With the large door over its 2.5-meter German-built telescope wide open, NASA's Stratospheric Observatory for Infrared Astronomy 747SP aircraft soars over Southern California's high desert during a test flight in 2010 in preparation for its Early Science missions. (NASA / Jim Ross) › View Larger Image
(Editor's Note: The following story was written by Katherine Watson of the University of Chicago's News Office.)
Constance Gartner first heard about NASA's SOFIA – the Stratospheric Observatory for Infrared Astronomy – from her students at the Wisconsin School for the Deaf in Delavan, Wis.
Her students participate in programs developed at the University of Chicago's Yerkes Observatory in Williams Bay, Wis. that make astronomy accessible to students who are blind, visually impaired, deaf, or hearing impaired.
Airborne Astronomy Ambassadors (from left) Constance Gartner, Vince Washington, Ira Hardin and Chelen Johnson review data at the educators' workstation aboard the SOFIA observatory during an astronomy flight on the night of Feb. 12-13, 2013. (NASA / SETI Institute / Pam Harman) › View Larger Image During visits to the observatory, Gartner learned that Yerkes scientists were building SOFIA's High-Resolution Airborne Wideband Camera. "I was very intrigued by the opportunities that were available for educators and SOFIA," said Gartner, director of curriculum and instruction at the School for the Deaf.
NASA makes these opportunities available through SOFIA's Airborne Astronomy Ambassadors program. Gartner was among SOFIA's first Airborne Ambassadors, along with Chelen Johnson, a science teacher at Breck School in Golden Valley, Minn., and two other teachers. All four educators participated in SOFIA research flights out of Palmdale, Calif., on the nights of Feb. 12 and 14.
SOFIA is a 747 jet modified to carry a 100-inch infrared telescope built into its fuselage. Scientists use the infrared data that SOFIA collects to study the formation of stars and planets; the chemistry of interstellar materials; the composition of comets, asteroids and planets; and the galactic environments of supermassive black holes.
"I applied for SOFIA because I have been working with infrared and radio data for many years," said Johnson. "SOFIA was a new opportunity to extend previous projects."
Johnson is sharing data gathered on the flight with her Saturday Astronomy Club and her astronomy students. She is talking to her students about pursuing STEM (science, technology, engineering and math) careers and encouraging them to follow their dreams. "Flying aboard SOFIA was an exhilarating experience, one that I will remember for the rest of my life," Johnson said.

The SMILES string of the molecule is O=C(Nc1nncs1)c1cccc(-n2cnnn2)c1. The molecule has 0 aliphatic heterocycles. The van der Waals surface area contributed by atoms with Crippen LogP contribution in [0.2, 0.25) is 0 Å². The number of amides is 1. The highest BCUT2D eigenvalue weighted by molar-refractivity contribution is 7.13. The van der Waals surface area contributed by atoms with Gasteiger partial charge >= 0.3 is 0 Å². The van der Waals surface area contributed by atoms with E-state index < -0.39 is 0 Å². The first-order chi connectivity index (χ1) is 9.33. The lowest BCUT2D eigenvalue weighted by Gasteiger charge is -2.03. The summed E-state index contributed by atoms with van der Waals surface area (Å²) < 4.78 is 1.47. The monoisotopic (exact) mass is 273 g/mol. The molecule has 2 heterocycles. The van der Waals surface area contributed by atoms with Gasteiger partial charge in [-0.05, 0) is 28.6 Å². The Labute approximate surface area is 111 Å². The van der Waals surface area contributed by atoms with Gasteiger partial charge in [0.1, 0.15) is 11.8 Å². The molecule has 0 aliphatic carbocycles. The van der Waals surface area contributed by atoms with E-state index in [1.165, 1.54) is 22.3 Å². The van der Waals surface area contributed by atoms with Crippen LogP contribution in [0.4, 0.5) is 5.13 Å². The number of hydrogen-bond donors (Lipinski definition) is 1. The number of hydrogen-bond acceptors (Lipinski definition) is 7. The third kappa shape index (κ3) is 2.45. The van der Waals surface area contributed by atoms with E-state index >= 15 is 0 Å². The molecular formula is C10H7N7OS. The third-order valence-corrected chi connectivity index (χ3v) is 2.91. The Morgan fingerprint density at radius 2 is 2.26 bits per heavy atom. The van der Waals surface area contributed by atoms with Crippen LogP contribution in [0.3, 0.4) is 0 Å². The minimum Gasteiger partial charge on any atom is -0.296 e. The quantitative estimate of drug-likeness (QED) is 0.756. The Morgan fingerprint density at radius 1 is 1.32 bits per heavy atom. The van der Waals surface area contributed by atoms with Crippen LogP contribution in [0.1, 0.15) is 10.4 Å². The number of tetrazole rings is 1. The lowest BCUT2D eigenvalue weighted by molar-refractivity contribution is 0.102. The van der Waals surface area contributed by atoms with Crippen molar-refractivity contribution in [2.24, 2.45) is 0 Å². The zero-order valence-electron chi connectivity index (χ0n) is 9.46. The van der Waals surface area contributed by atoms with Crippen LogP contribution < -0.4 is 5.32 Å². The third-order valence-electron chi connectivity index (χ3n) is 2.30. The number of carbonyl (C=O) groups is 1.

Johnson had served as a mentor teacher to Gartner on a previous project. SOFIA requires teachers to apply in pairs for the ambassadors program, which provided Johnson and Gartner another opportunity to work together.
"In American Sign Language, many astronomy terms do not necessarily have a corresponding ASL sign," Gartner said. "It's critical for teachers and interpreters to understand the concepts in order to explain and interpret topics like astronomy and astrophysics, as well as other terms related to STEM. Chelen helped me understand this so I could support our students better on this project."
The High-resolution Airborne Wideband Camera (HAWC) is shown during construction in a laboratory at the University of Chicago's Yerkes Observatory in Williams Bay, Wis. The HAWC is a 2.7-meter infrared camera that will be installed on NASA's SOFIA flying observatory for planned astronomical observations. (Yerkes Observatory) › View Larger Image HAWC camera to fly on SOFIA
Yerkes scientists focus much of their work on education outreach and infrared astronomy, which helps familiarize teachers with SOFIA operations. Yerkes engineers built the High-Resolution Airborne Wideband Camera, a project led by Al Harper, professor in the Astronomy & Astrophysics at the University of Chicago, in collaboration with scientists at NASA's Goddard Space Flight Center and the Rochester Institute of Technology. The camera is scheduled for delivery to NASA this month and will fly aboard SOFIA in 2015.
Yerkes astronomers also show teachers how to present classroom material in a hands-on way. Vivian Hoette, Yerkes director of education and outreach, was especially active in helping the teachers prepare for their flights.
"All ambassadors were required to take an online graduate-level astronomy course," Gartner said. "For me, that was quite challenging because I was in the middle of finishing my dissertation, but I had tremendous support from Chelen, Viv and some of my other colleagues and astronomers from Yerkes."
After completing their initial course in May 2012, the teachers took a shorter online course to learn about SOFIA and its goals.
Pre-flight activity for AAA flight on SOFIA
"Prior to the initial flight, we had safety training, and then we spoke with several mission specialists and ground support personnel," Gartner said. "Our role was to observe, ask questions, learn about the programs on the educator computers, and provide feedback to the software programmers on how to improve the educator experience."
Gartner's dream is to bring other deaf and hard-of-hearing teachers into NASA programs generally, and SOFIA specifically.
"Our charge as ambassadors is to go out and spread the word to our communities about this program. My first goal is to share my experience with local and state deaf communities," Gartner said. She also would like to introduce the local deaf community to more Yerkes programs.
"Nothing would please me more than seeing our deaf and hard-of-hearing students pursue STEM career paths as a result of their experiences at Yerkes," Gartner said.
- Katherine Watson, University of Chicago
For more on the University of Chicago's Yerkes Observatory, visit:
For more on NASA's SOFIA Airborne Astronomy Ambassadors program, visit: